In Ohio, the Rutherford Institute jumped into the John Freshwater case, though it’s not clear to me in what capacity. His attorney is the same, but at some point after he got fired, Rutherford came in to support him. I suspect maybe they just came in to pay the attorney for him. It hasn’t helped, as he’s lost both appeals since then. But Richard Hoppe reminds me of something I didn’t remember, that Rutherford tried to intervene in the Dover case as well.
In Dover, they tried to legally intervene — that is, tried to represent people trying to actually become parties to the case. On behalf of several parents, they filed a motion to intervene so they could defend the school board’s policy on the grounds that there was a First Amendment right to have ID taught in schools:
The Intervenors seek to participate in this action because, if the Plaintiffs are successful, the lawsuit will have the effect of censoring the Dover Area School District Board and shielding all ninth graders from criticism of Darwin’s Theory of Evolution…
[The intervenors] seek to ensure that their children will have full access to information concerning the theory of evolution, including its many gaps for which there is no evidence. The Applicants further seek to ensure that their children not be denied access to a critical analysis of evolution merely because some persons believe that critics of the theory are religiously motivated. (pp. 2-3)…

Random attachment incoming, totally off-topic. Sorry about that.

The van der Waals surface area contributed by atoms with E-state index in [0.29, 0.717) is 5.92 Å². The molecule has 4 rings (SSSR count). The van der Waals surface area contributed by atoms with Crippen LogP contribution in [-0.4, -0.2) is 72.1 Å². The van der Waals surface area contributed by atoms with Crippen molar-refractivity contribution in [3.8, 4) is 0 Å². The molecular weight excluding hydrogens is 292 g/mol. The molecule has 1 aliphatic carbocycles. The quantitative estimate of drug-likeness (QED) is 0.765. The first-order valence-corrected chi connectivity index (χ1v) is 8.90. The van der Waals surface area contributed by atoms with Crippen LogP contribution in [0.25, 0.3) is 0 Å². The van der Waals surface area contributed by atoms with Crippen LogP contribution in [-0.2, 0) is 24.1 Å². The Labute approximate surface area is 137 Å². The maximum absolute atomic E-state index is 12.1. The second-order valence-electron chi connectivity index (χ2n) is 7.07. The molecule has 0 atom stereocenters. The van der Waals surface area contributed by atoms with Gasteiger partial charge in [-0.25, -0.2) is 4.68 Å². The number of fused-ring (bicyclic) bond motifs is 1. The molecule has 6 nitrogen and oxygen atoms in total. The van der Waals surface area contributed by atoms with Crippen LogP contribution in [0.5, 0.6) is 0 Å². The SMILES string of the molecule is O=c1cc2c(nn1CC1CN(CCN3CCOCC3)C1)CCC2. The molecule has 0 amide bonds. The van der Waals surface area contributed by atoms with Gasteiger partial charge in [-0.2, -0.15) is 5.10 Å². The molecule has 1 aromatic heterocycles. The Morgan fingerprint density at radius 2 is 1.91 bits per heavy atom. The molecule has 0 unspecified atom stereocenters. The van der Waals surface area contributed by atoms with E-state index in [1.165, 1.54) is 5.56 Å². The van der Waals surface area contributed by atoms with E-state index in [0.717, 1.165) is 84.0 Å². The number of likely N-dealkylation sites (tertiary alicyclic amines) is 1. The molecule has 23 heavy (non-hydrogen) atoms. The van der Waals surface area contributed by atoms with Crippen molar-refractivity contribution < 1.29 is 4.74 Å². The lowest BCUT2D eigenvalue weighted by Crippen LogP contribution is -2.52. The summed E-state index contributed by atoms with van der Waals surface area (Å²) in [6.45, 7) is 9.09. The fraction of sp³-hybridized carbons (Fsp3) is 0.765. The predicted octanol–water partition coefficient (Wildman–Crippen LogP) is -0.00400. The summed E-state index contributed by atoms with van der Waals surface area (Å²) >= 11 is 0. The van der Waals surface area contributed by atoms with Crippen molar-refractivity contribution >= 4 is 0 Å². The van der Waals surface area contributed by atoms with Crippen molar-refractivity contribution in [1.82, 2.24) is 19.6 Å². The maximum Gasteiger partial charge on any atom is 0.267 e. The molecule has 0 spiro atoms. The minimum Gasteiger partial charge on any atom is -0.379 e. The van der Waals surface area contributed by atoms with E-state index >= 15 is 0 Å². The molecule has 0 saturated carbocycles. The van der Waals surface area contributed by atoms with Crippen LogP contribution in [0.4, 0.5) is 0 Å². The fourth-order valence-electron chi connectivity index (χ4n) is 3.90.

The Applicants have a substantial legal interest, rooted in the First Amendment, in making sure that their children are not prevented from learning about intelligent design.
Rutherford is an unusual organization. The head of the group, John Whitehead, supports silly things like this but at the same time he is also a real civil libertarian. They’ve done a lot of important work on free speech and free exercise cases and Whitehead has been a loud and consistent voice against both Bush and Obama for their unconstitutional polices in the war on terror.
But cases like this are where they go off the deep end. The notion that parents or students have a right to be taught nonsense just because they believe it is absurd and, if adopted by the courts, would render it all but impossible to teach anything in school. The anti-evolution case made by ID advocates is no more credible than the arguments made against any other major idea in science. If Rutherford got their way, we would have to teach dozens of alternative explanations for everything from heliocentrism to relativity. And that’s not even getting into the question of all the alternative ideas one would have to teach in history and other social studies classes.